Increasing numbers of private consumers are choosing to invest in solar panels for their homes, and the market is expanding considerably. One way to increase your personal usage of solar energy is to use battery storage systems. RISE has investigated the possibilities of how best to combine these for small houses in order to make it a sound investment.
When the sun is at its brightest in the middle of the day is when demand for electricity from most households is at its lowest. In order to be more self-sufficient in terms of energy in a country like Sweden, it’s necessary to have the capability to store energy for use when demand is greatest. Even though batteries for storing solar energy are currently available on the market, to date few private consumers have invested in these, although we are seeing increasing interest.
– “I believe in batteries as the future technical solution for round-the-clock storage of solar energy. The most economic approach today is to use solar power for private consumption, so that you avoid purchasing it from the grid,” says Patrik Ollas, who is an industrial doctoral student at Chalmers employed by RISE.
Another reason for investing in batteries is that they provide a back-up if the grid goes down at times of increased risk of natural disasters and power cuts. The cost of batteries has fallen in recent years, in part thanks to technical development within the vehicle industry. It is also possible to use old car batteries for storing solar energy, so-called second-life applications.
Managing the battery with the aid of weather forecasts
In order to make battery storage a more economic investment, Patrik Ollas and his colleagues at RISE are researching the possibilities for optimising batteries by means of, among other things, better control using so-called forecasting in a project funded by the Swedish Energy Agency. In collaboration with Uppsala University the team are studying how weather forecasts can be used to predict how much solar power will be produced over a future period of time.
– “It’s about predicting, with the help of weather forecasts, how much solar power will be generated during the coming days. We are also working on models that with the aid of machine learning will be able to predict the pattern of consumption for a house over a future period of time. With the aid of AI you should be able to predict that the pattern of consumption will look a certain way at a certain point in time,” says Patrik.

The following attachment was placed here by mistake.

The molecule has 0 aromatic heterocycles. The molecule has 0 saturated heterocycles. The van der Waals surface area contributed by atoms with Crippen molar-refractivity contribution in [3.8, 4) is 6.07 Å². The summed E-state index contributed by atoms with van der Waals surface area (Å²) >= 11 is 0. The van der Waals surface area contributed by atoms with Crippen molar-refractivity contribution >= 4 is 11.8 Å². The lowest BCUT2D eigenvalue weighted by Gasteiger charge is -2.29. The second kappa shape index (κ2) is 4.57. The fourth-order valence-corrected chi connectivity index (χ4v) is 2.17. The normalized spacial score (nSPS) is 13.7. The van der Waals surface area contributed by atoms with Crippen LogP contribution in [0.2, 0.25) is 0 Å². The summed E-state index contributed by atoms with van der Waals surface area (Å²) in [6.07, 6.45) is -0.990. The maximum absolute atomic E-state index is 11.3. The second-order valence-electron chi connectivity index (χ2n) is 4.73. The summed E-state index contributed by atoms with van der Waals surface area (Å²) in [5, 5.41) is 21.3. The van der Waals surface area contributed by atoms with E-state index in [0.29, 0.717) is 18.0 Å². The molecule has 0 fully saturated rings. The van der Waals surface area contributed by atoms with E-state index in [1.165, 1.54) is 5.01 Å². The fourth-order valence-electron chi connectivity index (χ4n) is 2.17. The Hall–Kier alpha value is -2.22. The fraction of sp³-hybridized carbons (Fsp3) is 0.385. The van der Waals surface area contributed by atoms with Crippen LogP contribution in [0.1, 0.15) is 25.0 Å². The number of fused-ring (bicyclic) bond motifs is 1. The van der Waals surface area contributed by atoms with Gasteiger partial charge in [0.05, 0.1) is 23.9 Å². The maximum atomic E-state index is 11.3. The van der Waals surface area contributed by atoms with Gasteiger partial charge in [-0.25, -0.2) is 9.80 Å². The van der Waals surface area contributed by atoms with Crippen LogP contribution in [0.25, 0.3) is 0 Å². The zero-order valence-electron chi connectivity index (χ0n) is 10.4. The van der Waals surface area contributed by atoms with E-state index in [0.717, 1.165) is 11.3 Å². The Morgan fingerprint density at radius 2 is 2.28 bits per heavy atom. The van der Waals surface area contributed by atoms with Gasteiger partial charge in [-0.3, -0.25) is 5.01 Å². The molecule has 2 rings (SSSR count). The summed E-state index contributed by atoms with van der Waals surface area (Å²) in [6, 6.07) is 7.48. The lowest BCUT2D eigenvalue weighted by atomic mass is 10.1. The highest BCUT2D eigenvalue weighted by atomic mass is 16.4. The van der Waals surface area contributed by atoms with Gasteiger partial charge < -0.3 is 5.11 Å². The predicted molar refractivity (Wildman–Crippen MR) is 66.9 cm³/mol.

The energy produced during the day can be stored and then used during the evening, night and the following morning
By finding out what the pattern of consumption will be, how much solar power will be produced and what the electricity price will be over the next 24 hours, you can plan control of the battery to ensure usage is as economic as possible.
Systems need to adapt to users
RISE researchers are also looking at how to design a system with solar power and batteries depending on the consumption pattern of the house. They are working with electricity company Herrljunga Elektriska, which has shared consumption data from 3,000 users. The project team are trying to sort the users into different categories depending on their pattern of consumption. One category is for families with peaks in the mornings and evenings. Another category is for those who are at home and active during the day, and yet another for those who have high consumption at night. The aim is to try to determine how to design a system with solar power and batteries for these differing types of users.
– “When investing in solar power at present, fairly simple assumptions are made when looking at the type of system to have. The factor of particular interest is the consumption profile. For those with a high level of consumption in the middle of the day when the sun is shining, direct solar power is of greater relevance. However, for a typical family with consumption peaks in the mornings and evenings, a battery system would be more relevant, since the energy produced during the day can be stored and then used during the evening, night and the following morning.”
External services for the electrical grid
Another way to make investments in battery storage a better economic prospect is to have the battery provide services to the external electrical grid. One example of this is so-called frequency regulation. The electrical grid in Sweden has a frequency of 50 Hz, but this fluctuates during the day depending on actual production and consumption.
– “We are looking into the possibilities of having the battery linked up and supporting the grid by charging and discharging, and receiving remuneration for this service from the energy companies. Even though the rules and regulations are not geared to this at present, it would be interesting to see how much you could earn from a service like that.”
Direct current can save energy
Much of the research relating to battery storage takes place in the so-called Research Villa at the RISE facility in Borås, which enables testing of how the models function in reality. It has also been used to test a system with solar power and battery storage in combination with a direct-current system for saving energy. The solar cells produce direct current, and energy can be saved by not having to convert it into alternating current.
– “One of the challenges with direct-current distribution in buildings is that there are no products on the market designed to run on direct current. So it’s not the technology that’s the problem here, but rather the soft values,” concludes Patrik.